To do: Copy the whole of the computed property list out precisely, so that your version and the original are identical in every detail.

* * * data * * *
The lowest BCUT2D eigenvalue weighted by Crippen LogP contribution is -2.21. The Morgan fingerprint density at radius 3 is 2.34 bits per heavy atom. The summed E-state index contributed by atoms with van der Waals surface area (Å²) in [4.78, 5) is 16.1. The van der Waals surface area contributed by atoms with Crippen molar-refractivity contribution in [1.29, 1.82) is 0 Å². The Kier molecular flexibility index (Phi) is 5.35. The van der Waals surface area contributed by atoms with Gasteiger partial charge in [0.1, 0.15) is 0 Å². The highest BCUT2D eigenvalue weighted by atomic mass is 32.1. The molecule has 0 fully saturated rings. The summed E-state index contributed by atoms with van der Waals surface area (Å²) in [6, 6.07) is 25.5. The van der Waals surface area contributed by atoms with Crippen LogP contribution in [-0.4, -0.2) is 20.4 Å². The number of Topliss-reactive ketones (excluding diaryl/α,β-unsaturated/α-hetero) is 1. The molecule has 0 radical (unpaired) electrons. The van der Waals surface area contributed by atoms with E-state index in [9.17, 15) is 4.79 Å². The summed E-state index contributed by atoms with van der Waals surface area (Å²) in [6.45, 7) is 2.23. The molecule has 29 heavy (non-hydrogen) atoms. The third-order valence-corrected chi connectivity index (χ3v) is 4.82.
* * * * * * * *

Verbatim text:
The lowest BCUT2D eigenvalue weighted by Crippen LogP contribution is -2.21. The Morgan fingerprint density at radius 3 is 2.34 bits per heavy atom. The summed E-state index contributed by atoms with van der Waals surface area (Å²) in [4.78, 5) is 16.1. The van der Waals surface area contributed by atoms with Crippen molar-refractivity contribution in [1.29, 1.82) is 0 Å². The Kier molecular flexibility index (Phi) is 5.35. The van der Waals surface area contributed by atoms with Gasteiger partial charge in [0.1, 0.15) is 0 Å². The highest BCUT2D eigenvalue weighted by atomic mass is 32.1. The molecule has 0 fully saturated rings. The summed E-state index contributed by atoms with van der Waals surface area (Å²) in [6, 6.07) is 25.5. The van der Waals surface area contributed by atoms with Crippen LogP contribution in [-0.4, -0.2) is 20.4 Å². The number of Topliss-reactive ketones (excluding diaryl/α,β-unsaturated/α-hetero) is 1. The molecule has 0 radical (unpaired) electrons. The van der Waals surface area contributed by atoms with E-state index in [9.17, 15) is 4.79 Å². The summed E-state index contributed by atoms with van der Waals surface area (Å²) in [6.45, 7) is 2.23. The molecule has 29 heavy (non-hydrogen) atoms. The third-order valence-corrected chi connectivity index (χ3v) is 4.82.